LONDON (Reuters) - Television fans welcomed a new queen on Wednesday as Olivia Colman and other stars of royal drama “The Crown” turned out for the world premiere of the Netflix show’s third season.
Colman, who won an Oscar earlier this year for playing a different royal in dark comedy “The Favourite,” portrays Queen Elizabeth in a retelling of the life of Britain’s reigning monarch. Colman replaces Claire Foy, who won a Golden Globe for the role as a younger version of Elizabeth.
The show’s third season, arriving on Netflix on Sunday, picks up the story in the mid-1960s going through to 1977, as heir to the throne Prince Charles (Josh O’Connor) comes of age and Britain goes through a pop culture revolution led by The Beatles and The Rolling Stones.
Creator Peter Morgan has said the series, whose first two seasons cost about $130 million to make, is based on known facts and imagined private conversations.
Helena Bonham Carter, who takes on Elizabeth’s younger sister Princess Margaret, said she was a joy to play.
“The hardest thing about playing Margaret or anybody of the family is that ultimately so many people feel they know her. And everyone has an opinion,” Bonham Carter told Reuters Television on the red carpet.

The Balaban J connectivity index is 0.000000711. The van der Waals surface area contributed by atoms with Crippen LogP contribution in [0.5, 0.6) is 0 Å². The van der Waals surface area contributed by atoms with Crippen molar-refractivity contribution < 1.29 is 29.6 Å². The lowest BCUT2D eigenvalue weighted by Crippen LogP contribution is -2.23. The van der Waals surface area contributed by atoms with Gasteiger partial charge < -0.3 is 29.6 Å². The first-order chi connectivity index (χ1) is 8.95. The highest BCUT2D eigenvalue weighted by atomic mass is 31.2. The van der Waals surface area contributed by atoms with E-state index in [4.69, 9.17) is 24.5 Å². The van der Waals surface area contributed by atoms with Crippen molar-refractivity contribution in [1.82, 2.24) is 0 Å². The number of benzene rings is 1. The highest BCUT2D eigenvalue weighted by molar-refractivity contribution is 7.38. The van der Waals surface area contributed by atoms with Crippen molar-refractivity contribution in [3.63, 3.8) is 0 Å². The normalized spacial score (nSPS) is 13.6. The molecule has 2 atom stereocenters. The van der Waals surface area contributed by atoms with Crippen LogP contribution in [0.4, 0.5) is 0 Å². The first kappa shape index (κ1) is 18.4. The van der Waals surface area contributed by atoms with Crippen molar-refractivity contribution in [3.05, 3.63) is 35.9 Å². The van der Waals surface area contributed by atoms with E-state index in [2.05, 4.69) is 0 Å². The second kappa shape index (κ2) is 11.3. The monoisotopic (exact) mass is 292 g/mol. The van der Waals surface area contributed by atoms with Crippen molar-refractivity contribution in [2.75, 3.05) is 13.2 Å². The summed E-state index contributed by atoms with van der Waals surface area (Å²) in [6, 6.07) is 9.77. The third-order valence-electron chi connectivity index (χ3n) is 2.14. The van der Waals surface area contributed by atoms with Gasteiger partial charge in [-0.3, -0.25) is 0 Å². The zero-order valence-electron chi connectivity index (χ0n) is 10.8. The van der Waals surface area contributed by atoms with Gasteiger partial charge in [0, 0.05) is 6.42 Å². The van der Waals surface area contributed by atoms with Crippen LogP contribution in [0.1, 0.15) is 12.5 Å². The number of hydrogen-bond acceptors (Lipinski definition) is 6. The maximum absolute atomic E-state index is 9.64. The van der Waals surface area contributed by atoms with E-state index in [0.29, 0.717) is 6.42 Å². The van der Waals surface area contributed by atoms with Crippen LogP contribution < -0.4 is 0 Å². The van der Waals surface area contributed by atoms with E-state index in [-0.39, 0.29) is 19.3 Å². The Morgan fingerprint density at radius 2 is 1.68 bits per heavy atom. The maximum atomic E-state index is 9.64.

“There were so many really close friends that were all too happy to talk about her and wanted to and really loved her and also wanted to show the side that was less known about her - that she was funny, that she was full of warmth and that she was very multicolored,” the actress said.
Erin Doherty, who plays second-born child Princess Anne, said that working on the series had made her more sympathetic to the royal family.
“After doing this show, I feel like I understand them a lot more and I really, really value them and I have a lot of empathy for them,” Doherty said.
Asked whether he thought the royal family watched the show, Tobias Menzies, who plays the queen’s husband Prince Philip in middle age, said he doubted it.
“It makes me a bit nervous imagining them watching it. I’d be amazed if they watch it, but maybe they do.... My money is that they probably don’t,” he said.
Reporting by Reuters Television; editing by Richard Pullin
Our Standards: The Thomson Reuters Trust Principles.